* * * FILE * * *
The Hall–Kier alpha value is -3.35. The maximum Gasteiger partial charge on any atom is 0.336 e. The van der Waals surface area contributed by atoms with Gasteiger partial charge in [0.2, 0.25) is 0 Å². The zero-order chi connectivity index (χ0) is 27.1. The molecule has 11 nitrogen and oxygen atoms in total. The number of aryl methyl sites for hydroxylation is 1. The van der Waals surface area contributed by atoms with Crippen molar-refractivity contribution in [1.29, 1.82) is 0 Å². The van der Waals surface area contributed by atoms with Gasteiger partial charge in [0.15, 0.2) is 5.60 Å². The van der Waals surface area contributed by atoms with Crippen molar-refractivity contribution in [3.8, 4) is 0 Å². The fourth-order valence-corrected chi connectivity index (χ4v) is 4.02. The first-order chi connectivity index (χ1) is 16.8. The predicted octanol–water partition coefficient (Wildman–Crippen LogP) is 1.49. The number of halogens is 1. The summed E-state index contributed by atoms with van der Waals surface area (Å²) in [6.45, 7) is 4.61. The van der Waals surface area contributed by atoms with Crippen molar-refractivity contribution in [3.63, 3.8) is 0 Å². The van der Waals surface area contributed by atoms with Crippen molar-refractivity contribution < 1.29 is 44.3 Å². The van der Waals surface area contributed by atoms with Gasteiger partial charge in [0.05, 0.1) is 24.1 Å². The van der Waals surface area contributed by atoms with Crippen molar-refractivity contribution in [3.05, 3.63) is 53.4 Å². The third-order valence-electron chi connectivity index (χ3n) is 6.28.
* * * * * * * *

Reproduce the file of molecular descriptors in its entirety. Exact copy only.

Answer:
The Hall–Kier alpha value is -3.35. The maximum Gasteiger partial charge on any atom is 0.336 e. The van der Waals surface area contributed by atoms with Gasteiger partial charge in [0.2, 0.25) is 0 Å². The zero-order chi connectivity index (χ0) is 27.1. The molecule has 11 nitrogen and oxygen atoms in total. The number of aryl methyl sites for hydroxylation is 1. The van der Waals surface area contributed by atoms with Crippen molar-refractivity contribution in [1.29, 1.82) is 0 Å². The van der Waals surface area contributed by atoms with Gasteiger partial charge in [0.15, 0.2) is 5.60 Å². The van der Waals surface area contributed by atoms with Crippen molar-refractivity contribution in [3.8, 4) is 0 Å². The fourth-order valence-corrected chi connectivity index (χ4v) is 4.02. The first-order chi connectivity index (χ1) is 16.8. The predicted octanol–water partition coefficient (Wildman–Crippen LogP) is 1.49. The number of halogens is 1. The summed E-state index contributed by atoms with van der Waals surface area (Å²) in [6.45, 7) is 4.61. The van der Waals surface area contributed by atoms with Crippen molar-refractivity contribution in [3.63, 3.8) is 0 Å². The van der Waals surface area contributed by atoms with Crippen molar-refractivity contribution < 1.29 is 44.3 Å². The van der Waals surface area contributed by atoms with Gasteiger partial charge in [0.05, 0.1) is 24.1 Å². The van der Waals surface area contributed by atoms with Crippen molar-refractivity contribution in [3.05, 3.63) is 53.4 Å². The third-order valence-electron chi connectivity index (χ3n) is 6.28.